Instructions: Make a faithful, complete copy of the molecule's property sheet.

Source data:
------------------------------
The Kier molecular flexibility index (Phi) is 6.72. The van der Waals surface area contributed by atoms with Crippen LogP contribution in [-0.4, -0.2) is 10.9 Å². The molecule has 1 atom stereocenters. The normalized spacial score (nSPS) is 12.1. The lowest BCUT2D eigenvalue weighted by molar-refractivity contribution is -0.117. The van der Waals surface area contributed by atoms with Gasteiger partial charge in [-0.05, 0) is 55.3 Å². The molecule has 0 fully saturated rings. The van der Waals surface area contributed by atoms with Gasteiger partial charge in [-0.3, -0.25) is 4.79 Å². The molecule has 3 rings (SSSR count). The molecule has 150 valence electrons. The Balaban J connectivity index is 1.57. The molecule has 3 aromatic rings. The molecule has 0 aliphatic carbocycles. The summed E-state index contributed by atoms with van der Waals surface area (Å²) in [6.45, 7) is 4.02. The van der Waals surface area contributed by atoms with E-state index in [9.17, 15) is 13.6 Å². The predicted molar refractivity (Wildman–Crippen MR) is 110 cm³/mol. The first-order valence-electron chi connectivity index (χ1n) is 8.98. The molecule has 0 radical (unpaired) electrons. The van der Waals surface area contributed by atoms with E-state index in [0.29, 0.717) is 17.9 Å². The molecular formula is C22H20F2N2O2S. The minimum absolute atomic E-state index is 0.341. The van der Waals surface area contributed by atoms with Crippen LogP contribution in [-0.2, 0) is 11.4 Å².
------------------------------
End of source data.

The Kier molecular flexibility index (Phi) is 6.72. The van der Waals surface area contributed by atoms with Crippen LogP contribution in [-0.4, -0.2) is 10.9 Å². The molecule has 1 atom stereocenters. The normalized spacial score (nSPS) is 12.1. The lowest BCUT2D eigenvalue weighted by molar-refractivity contribution is -0.117. The van der Waals surface area contributed by atoms with Gasteiger partial charge in [-0.05, 0) is 55.3 Å². The molecule has 0 fully saturated rings. The van der Waals surface area contributed by atoms with Gasteiger partial charge in [-0.3, -0.25) is 4.79 Å². The molecule has 3 rings (SSSR count). The molecule has 150 valence electrons. The Balaban J connectivity index is 1.57. The molecule has 3 aromatic rings. The molecule has 0 aliphatic carbocycles. The summed E-state index contributed by atoms with van der Waals surface area (Å²) in [6.45, 7) is 4.02. The van der Waals surface area contributed by atoms with E-state index in [9.17, 15) is 13.6 Å². The predicted molar refractivity (Wildman–Crippen MR) is 110 cm³/mol. The first-order valence-electron chi connectivity index (χ1n) is 8.98. The molecule has 0 radical (unpaired) electrons. The van der Waals surface area contributed by atoms with E-state index in [0.29, 0.717) is 17.9 Å². The molecular formula is C22H20F2N2O2S. The minimum absolute atomic E-state index is 0.341. The van der Waals surface area contributed by atoms with Crippen LogP contribution in [-0.2, 0) is 11.4 Å².